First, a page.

articles tagged "HELAINE OLEN"

The Dark Side Of The Personal Finance Industry

Friday, 25 January 2013 | buzz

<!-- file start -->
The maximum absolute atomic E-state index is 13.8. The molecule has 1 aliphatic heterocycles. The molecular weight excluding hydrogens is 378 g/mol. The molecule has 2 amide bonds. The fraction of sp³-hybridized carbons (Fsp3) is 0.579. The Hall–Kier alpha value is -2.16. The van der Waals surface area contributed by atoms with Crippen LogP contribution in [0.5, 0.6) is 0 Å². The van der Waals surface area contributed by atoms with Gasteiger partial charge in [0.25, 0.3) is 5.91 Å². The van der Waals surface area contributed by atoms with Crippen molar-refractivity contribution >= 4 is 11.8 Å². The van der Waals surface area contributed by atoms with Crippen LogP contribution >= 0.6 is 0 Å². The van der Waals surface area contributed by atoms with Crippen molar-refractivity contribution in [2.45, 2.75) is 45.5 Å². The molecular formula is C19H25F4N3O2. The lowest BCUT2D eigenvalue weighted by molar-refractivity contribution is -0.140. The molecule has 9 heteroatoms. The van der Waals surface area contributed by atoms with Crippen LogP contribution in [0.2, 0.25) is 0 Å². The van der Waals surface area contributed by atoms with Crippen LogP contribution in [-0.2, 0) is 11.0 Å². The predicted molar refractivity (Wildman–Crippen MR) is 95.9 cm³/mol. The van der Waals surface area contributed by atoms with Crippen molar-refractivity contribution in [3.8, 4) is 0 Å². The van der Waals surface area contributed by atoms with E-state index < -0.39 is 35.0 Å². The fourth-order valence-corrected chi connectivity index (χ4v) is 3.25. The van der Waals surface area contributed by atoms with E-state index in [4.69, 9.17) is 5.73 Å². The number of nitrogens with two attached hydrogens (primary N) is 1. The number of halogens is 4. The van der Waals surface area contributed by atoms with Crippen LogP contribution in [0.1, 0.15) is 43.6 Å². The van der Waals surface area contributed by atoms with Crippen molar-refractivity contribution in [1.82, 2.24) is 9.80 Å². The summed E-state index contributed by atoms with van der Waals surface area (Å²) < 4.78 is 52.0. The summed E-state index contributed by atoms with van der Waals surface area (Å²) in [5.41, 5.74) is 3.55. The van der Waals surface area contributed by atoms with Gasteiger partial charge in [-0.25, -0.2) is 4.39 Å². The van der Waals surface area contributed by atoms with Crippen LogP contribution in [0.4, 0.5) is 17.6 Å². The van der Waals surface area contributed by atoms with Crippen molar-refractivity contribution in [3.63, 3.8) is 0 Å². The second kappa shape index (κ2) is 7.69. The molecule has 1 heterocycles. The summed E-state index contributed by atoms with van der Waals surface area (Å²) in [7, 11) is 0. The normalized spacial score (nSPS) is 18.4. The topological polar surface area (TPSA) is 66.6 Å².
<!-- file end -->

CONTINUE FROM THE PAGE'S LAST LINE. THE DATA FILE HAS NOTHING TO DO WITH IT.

HELAINE OLEN joins Jonathan Zarov for the 8 O’ Clock Buzz on Friday, January 25, 2013. She is the author of Pound Foolish: Exposing the Dark Side of the Personal Finance Industry, which will be published by Penguin’s Portfolio imprint on January 2, 2013.   “THE odds are good that you haven’t yet given up on your New Year’s resolutions and that one of them is to swear off those expensive cappuccinos and save money for your old age. That’s a typical suggestion from finance gurus, who say we can add thousands of dollars annually to our nest eggs by eliminating such wasteful spending. But deciding to take your lunch to work or to cancel your cable television won’t help nearly as much as you’d think. For all the attention we pay to overspending, we struggle with our personal finances not because we spend too much money on small luxuries but because salaries have stagnated at the same time as the costs of nonluxuries have gone up. Even as the average household net worth plunged by almost 40 percent between 2007 and 2010, the cost of everything from health care to housing has risen for decades at rates well beyond that of inflation. Almost half of us are living paycheck to paycheck, barely able to save a penny.   In fact, it’s long been known that the majority of bankruptcies result from health issues, job losses and fractured families, something no amount of cutting back can protect against.   One of the main reasons we need to borrow money is college loans. Our collective student loan debt is more than $1 trillion, a sum greater than both our credit card debt and our auto loans.   The student loan debt problem is basic: college tuitions have increased at more than quadruple the rate of inflation since the 1980s. If you’re a parent, good luck saving for that expense. It’s a primary reason students who borrow money (some two-thirds of all undergraduates) now graduate with an average of $26,600 of debt. That, in turn, will make it harder for the next generation to save. Those who do manage to save still cannot save as much as they need. According to the Center for Retirement Research at Boston College, the average baby boomer had $42,000 in his retirement account in 2010. That won’t go far toward meeting an average couple’s future health care costs: $240,000. And while financial planners often advise older people …. more »

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